Do you recall your last process of “church shopping”? In my experience, choosing a church home has been a difficult journey. When we moved to Lafayette, it took us about six months of visiting churches before we found and committed to Kossuth. I can still recall each new round of first impressions. I’m grateful to the pastors who would meet with us during the week to field our questions. I recall feeling torn at times, thinking about the compromises we would have to make at church X or church Y.
We all have different filters for what makes a good church. At the top of most people’s list would be preaching style and worship music followed by some combination of children’s or youth ministry, what they believe, location, and friendliness.
Regardless of how you determined to commit to Kossuth (or another church if you are reading this from a different context), you had certain criteria you wanted to be met. That’s a good thing. Committing to a church family is a very important decision.
As we continue to walk through a transition here at Kossuth, one of our questions is, “What are God’s criteria for a healthy church?” Some important changes are taking place for us, and we want to align to what God is doing as much as we possibly can. Further, though some things are changing, other aspects are not changing and cannot change. We desire to hold on to and continue to excel in what should be true of every church—what God wants at its core.
This Sunday, we will launch into a new sermon series on the book of Titus. There are many portions of Scripture that would have been relevant at this point in the life of our church. But a main value behind the choice of Titus is the way this book reminds us of God’s heart for his church.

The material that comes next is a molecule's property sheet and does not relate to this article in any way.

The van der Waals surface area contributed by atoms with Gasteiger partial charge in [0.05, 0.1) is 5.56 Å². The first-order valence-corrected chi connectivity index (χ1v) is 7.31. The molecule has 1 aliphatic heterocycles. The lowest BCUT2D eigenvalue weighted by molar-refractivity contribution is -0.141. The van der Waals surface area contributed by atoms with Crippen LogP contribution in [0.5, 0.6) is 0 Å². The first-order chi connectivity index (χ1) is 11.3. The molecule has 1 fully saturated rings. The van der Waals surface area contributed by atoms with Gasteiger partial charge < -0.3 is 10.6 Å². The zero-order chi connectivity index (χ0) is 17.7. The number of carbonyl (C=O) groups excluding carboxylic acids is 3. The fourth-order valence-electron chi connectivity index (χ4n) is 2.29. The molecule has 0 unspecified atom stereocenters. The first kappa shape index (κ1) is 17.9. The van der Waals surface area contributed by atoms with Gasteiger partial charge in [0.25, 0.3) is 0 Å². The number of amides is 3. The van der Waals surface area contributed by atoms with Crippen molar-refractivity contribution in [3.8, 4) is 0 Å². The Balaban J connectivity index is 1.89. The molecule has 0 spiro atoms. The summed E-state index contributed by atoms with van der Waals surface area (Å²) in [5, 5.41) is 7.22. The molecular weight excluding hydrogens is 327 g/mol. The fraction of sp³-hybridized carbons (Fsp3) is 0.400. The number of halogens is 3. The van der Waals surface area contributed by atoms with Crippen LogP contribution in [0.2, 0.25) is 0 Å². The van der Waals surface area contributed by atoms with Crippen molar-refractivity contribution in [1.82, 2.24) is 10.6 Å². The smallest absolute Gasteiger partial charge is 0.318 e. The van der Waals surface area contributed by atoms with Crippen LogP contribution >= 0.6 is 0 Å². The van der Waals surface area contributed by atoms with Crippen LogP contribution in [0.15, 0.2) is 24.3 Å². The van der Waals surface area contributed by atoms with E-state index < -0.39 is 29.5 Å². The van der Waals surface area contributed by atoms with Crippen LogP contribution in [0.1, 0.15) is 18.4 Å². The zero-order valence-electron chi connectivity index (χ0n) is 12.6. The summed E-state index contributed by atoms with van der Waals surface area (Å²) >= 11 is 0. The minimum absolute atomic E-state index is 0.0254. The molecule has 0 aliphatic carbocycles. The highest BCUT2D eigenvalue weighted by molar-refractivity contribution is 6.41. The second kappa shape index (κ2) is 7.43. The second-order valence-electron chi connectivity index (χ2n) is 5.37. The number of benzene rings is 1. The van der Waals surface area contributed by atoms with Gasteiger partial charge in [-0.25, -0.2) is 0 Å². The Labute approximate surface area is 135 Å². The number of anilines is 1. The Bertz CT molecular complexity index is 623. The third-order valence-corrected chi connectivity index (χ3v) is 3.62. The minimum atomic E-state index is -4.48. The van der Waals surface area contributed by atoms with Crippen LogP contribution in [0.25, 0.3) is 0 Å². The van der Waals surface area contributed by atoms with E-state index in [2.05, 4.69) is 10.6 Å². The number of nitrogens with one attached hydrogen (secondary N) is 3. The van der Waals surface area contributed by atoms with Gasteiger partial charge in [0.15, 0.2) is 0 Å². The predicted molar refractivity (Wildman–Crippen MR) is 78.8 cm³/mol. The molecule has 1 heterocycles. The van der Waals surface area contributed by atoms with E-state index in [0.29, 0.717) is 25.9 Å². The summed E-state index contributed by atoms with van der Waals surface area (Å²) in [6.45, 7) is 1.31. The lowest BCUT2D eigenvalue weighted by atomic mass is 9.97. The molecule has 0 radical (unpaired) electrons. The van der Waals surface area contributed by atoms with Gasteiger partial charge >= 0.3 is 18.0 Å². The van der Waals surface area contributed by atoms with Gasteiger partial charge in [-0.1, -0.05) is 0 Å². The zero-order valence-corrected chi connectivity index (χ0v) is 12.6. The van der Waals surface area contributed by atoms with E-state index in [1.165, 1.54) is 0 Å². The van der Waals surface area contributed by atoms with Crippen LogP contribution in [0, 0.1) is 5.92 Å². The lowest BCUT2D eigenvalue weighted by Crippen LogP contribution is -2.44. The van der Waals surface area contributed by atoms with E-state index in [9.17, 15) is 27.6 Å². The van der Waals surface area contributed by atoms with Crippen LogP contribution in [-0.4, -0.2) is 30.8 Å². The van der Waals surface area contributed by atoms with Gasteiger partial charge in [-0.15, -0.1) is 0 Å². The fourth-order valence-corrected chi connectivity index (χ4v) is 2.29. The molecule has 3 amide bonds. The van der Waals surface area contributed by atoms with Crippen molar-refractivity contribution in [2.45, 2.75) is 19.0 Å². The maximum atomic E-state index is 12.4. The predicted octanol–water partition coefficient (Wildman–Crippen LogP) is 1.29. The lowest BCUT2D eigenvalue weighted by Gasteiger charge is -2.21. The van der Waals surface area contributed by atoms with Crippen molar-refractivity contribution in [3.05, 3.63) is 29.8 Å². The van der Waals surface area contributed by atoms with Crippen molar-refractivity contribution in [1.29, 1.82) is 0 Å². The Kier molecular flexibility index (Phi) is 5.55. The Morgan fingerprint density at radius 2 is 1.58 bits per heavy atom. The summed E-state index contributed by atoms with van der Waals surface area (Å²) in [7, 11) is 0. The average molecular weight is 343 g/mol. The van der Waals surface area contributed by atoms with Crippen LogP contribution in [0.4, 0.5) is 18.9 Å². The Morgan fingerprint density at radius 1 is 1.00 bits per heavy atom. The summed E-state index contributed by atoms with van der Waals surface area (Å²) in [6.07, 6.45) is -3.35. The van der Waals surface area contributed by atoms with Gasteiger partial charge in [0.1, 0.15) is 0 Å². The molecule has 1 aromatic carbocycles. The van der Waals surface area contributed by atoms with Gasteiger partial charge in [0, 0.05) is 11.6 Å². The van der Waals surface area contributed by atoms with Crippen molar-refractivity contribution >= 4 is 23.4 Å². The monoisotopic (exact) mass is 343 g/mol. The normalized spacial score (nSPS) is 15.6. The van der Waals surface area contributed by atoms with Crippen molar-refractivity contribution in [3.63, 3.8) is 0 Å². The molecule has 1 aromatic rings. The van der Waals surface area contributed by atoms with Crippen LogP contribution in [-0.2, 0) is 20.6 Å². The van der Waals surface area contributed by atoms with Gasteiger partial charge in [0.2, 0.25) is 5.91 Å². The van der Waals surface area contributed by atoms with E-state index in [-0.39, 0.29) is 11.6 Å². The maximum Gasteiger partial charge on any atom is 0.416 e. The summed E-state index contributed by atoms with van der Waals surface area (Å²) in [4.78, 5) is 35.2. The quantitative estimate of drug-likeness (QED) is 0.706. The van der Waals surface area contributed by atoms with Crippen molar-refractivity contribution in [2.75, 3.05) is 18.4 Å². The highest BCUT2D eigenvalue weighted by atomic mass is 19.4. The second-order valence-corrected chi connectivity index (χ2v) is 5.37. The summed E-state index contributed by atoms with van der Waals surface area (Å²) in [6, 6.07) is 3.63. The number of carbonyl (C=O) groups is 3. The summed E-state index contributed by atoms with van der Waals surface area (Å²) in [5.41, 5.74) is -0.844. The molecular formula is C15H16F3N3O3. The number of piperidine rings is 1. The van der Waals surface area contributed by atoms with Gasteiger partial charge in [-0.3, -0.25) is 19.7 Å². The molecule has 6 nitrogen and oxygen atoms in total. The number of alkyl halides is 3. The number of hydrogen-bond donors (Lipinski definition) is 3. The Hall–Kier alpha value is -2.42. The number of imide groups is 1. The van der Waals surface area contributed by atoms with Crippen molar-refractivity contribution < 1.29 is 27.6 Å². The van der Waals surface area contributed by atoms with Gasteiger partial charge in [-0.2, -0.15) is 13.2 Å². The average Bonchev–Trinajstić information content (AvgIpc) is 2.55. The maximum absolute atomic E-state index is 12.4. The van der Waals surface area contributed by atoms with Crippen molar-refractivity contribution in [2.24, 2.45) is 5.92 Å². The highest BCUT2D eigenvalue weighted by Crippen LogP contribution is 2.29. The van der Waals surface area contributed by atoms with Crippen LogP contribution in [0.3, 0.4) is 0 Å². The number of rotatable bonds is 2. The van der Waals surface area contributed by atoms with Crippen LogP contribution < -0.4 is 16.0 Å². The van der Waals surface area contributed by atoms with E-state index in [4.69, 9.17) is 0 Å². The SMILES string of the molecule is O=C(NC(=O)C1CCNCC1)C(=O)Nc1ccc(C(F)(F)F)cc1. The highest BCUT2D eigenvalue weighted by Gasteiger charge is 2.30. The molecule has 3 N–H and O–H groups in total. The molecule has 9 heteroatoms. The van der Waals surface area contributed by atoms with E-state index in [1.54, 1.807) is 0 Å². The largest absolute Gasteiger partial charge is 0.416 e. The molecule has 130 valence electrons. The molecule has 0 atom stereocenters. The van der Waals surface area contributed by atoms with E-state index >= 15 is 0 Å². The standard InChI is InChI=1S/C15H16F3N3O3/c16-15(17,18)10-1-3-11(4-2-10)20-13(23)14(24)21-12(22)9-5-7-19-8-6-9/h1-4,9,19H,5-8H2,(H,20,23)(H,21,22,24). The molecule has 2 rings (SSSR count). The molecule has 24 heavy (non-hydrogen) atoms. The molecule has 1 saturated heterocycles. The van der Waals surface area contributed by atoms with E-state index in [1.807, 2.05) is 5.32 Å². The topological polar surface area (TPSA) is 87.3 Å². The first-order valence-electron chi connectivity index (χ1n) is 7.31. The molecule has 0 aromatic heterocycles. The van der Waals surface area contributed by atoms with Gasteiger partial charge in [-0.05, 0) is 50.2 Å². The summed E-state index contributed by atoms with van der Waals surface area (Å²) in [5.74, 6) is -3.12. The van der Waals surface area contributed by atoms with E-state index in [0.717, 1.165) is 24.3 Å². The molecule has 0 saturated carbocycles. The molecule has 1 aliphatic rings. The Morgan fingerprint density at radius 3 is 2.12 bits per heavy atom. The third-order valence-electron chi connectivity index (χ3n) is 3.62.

In this brief letter, Paul wrote very simply and directly regarding three high values for the churches Titus was serving in Crete: biblical leadership, sound (or “healthy”) doctrine, and godly living. Further, Paul makes it very clear that these three aspects of church life overlap and are interconnected with each other. Any God-honoring church must prioritize these three values without compromise.
In the list of qualifications for elders, we see that men who lead the church must be of a certain quality. Further, they are to be vigilant in protecting the church. Biblical leadership is essential, and God has some high standards for men who lead.
Godly leaders are to lead the church in a right understanding and conviction of God’s Word. The Word drives church life—and personal lives. Without a deep anchor in the Scriptures, a church is vulnerable to all sorts of chaos and drift. Those in leadership have a profound responsibility to shepherd the church not toward their own ideals, but toward God’s priorities.
Alongside a rich understanding of God’s Word comes a paramount need to put it into practice. We must never settle for a church culture where people know all the right answers, but don’t allow God’s word to reshape their day-to-day living. God’s Word transforms. It changes us. We have an obligation to act on what God has said. Belief drives behavior.
What I find interesting in these three priorities for the church is that if you remove any one of them, the other two crumble. Without biblical leadership, the church can go in all sorts of wrong directions. Without sound doctrine, leaders will lack integrity and individual’s lifestyles become morally empty. Without godly living, then we clearly send the message that God’s Word doesn’t matter.
In short, what God says in Titus is of great value to us as a church. I invite you to read through Titus this weekend (it’s very short). Watch for these three themes. I look forward to unpacking these deep and essential truths as we continue to follow God in this season of our church life.